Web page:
Saturday, February 21, 2009

When Markets Are Broadly Weak

I noticed on Friday that we had an explosion of stocks making new 20-day lows across the NYSE, NASDAQ, and ASE. New 20-day lows hit 4129, a level we've seen only 11 times since late 2002.

Interestingly, when we've had more than 4000 new 20-day lows, there has not been an intermediate-term bullish bias. Indeed, 30 days later, the S&P 500 Index (SPY) has been up 5 times and down 6, for an average loss of 3.0%.

A more interesting observation, however, is that--of the 11 occurrences of 4000 or more 20-day lows--all but one (5/10/04) has occurred since the second half of 2007. During the bull market, pullbacks led to an excess of new 20-day lows, but not such broad weakness. When markets have been broadly weak, it's been an indication of bearish trend conditions and we haven't seen a bullish edge going forward.

An interesting topic for research is whether extremely weak or strong markets differ qualitatively from normally weak or strong ones. It may well be that rising or falling tides that lift or drop all boats show greater odds of continuation, whereas less broad moves are more likely to encounter reversal.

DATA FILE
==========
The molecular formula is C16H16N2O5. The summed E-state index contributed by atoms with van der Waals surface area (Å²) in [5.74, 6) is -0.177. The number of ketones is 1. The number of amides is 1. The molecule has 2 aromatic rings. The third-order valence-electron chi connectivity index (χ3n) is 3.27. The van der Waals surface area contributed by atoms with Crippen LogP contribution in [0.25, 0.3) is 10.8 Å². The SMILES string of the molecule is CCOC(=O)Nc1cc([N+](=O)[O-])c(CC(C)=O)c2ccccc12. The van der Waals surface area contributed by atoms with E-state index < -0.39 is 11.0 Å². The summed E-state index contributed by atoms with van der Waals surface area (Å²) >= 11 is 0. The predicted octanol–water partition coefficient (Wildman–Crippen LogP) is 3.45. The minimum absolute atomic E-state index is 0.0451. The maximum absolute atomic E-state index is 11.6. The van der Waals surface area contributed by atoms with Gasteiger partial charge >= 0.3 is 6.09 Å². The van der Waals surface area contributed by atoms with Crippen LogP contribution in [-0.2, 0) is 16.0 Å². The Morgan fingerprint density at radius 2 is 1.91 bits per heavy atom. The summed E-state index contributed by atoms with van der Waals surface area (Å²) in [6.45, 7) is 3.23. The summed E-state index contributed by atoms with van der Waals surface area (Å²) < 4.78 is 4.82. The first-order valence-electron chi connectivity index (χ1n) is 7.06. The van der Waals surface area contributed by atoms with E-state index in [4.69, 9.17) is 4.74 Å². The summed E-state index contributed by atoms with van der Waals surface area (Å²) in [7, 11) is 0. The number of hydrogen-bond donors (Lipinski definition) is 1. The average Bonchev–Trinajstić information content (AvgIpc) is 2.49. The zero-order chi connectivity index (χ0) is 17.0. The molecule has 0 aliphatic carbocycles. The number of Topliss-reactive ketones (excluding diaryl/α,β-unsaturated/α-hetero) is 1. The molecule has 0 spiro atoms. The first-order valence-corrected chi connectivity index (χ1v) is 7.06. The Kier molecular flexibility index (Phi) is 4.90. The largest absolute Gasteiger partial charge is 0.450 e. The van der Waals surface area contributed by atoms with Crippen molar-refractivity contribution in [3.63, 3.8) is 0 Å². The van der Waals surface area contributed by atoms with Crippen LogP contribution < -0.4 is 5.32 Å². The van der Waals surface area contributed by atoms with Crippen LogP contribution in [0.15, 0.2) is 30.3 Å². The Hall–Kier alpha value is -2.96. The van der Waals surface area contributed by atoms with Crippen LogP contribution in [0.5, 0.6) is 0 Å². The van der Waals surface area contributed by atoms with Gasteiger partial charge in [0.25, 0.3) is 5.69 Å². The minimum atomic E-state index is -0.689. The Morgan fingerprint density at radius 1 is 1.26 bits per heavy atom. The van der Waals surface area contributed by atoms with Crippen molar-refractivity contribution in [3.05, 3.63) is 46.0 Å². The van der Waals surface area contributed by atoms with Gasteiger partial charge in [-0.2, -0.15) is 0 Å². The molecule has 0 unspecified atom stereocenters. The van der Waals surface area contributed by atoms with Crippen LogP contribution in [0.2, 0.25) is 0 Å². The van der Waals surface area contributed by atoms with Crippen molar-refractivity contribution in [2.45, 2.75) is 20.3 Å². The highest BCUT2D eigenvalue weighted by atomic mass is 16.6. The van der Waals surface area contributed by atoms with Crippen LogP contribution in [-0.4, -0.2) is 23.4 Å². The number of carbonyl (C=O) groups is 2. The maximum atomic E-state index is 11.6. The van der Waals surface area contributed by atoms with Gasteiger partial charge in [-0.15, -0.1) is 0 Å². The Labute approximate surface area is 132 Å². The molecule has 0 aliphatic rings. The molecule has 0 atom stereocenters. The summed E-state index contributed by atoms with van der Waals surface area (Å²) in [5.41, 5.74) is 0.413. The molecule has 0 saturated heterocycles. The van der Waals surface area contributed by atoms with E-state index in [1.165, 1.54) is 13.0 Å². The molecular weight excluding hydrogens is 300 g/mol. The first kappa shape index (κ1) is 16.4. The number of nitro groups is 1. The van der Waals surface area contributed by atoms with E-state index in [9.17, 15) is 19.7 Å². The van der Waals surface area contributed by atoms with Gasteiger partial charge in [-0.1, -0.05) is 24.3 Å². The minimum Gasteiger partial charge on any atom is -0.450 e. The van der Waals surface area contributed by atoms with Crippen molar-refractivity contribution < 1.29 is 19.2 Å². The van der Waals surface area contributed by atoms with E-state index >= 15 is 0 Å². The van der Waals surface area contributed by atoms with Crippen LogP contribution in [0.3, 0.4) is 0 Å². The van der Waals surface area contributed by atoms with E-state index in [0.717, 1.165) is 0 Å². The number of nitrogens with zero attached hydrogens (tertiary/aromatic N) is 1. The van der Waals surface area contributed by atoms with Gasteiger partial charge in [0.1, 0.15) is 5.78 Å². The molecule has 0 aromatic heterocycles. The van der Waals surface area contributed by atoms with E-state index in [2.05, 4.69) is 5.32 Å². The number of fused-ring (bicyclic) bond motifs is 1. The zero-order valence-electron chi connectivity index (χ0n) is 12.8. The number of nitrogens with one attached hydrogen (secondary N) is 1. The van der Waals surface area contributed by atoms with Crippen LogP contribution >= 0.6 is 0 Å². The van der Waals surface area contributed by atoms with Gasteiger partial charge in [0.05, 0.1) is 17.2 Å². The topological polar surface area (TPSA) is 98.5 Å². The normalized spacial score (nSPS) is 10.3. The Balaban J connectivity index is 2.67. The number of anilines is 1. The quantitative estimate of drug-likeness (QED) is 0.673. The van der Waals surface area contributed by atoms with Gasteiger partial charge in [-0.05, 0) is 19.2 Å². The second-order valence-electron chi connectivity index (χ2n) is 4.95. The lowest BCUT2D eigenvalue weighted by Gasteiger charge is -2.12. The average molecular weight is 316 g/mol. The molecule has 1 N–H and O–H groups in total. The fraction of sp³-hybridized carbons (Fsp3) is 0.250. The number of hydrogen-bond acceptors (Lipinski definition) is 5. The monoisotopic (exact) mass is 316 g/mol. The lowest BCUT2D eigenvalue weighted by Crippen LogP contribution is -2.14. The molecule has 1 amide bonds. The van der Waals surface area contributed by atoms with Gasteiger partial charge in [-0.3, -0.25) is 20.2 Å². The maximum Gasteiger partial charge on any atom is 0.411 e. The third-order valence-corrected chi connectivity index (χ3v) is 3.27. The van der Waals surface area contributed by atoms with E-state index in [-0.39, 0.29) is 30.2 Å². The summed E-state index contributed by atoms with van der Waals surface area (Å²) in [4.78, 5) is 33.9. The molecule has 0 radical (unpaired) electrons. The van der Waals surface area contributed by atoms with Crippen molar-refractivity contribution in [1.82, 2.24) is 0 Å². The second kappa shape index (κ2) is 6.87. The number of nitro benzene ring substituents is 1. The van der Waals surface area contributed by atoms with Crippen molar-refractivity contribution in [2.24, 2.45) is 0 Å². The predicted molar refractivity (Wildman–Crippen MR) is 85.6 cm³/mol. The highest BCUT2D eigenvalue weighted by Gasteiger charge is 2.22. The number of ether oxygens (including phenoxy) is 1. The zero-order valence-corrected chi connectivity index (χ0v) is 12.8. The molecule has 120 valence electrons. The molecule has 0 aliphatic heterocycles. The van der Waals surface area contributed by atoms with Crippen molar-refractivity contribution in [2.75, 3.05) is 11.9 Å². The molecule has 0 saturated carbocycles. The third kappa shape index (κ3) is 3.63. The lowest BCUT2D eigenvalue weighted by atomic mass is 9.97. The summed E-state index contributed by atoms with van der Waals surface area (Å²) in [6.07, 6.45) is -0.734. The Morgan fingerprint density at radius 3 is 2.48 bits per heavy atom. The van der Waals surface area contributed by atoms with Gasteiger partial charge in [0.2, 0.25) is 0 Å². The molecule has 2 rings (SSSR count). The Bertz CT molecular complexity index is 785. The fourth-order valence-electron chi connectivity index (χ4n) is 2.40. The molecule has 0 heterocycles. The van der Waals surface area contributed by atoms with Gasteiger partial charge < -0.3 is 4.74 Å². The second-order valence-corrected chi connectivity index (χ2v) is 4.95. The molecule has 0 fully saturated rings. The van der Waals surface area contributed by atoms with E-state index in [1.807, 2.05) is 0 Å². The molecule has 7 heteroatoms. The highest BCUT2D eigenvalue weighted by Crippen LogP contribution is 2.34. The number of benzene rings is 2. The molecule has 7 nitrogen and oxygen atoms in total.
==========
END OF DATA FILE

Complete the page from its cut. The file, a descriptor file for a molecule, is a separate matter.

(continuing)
Note: I post new 20-day highs and lows each morning before the market open via Twitter (free subscription via RSS).


Tony said...

You are looking at this bear cycle and comparing it to the last bull cycle. It seems a more interesting data set would be to look at how broad market declines looked in the 2000- 2002 bear cycle. Just sayin'.

Otherwise, nice work.

Tony said...

Also, looking 30 days is not really useful to "traders"; a 5 or 10 day trading day horizon would be more useful. 30 days is for "investors" at this point.

Thanks for your great website.

Brett Steenbarger, Ph.D. said...

Hi Tony,

Yes, for this particular analysis I wanted to see how the current data are similar to or different from what we've seen in recent years. The 30-day horizon would constitute a trading time frame for a hedge fund portfolio manager, but not for active traders, market makers, etc. Thanks for the good observations--


adan said...

possibly, since almost all the 4000+ new-day-low days have been in this extra strong bear market, and there are more stocks now than say in the 1920's and 30's, this is more indicative of a more general pattern within those parameters: # of stocks listed, degree of bear market drop

if the # of stocks listed in the 1920's and 30's could be adjusted for the # listed today, and a comparable # of new lows be adjusted to compare to today's 4000+ level, that might show something re % outcomes

either way, time'll tell us :-)

also, really liked tony's comments re the new investment horizon: 30 days! ;-)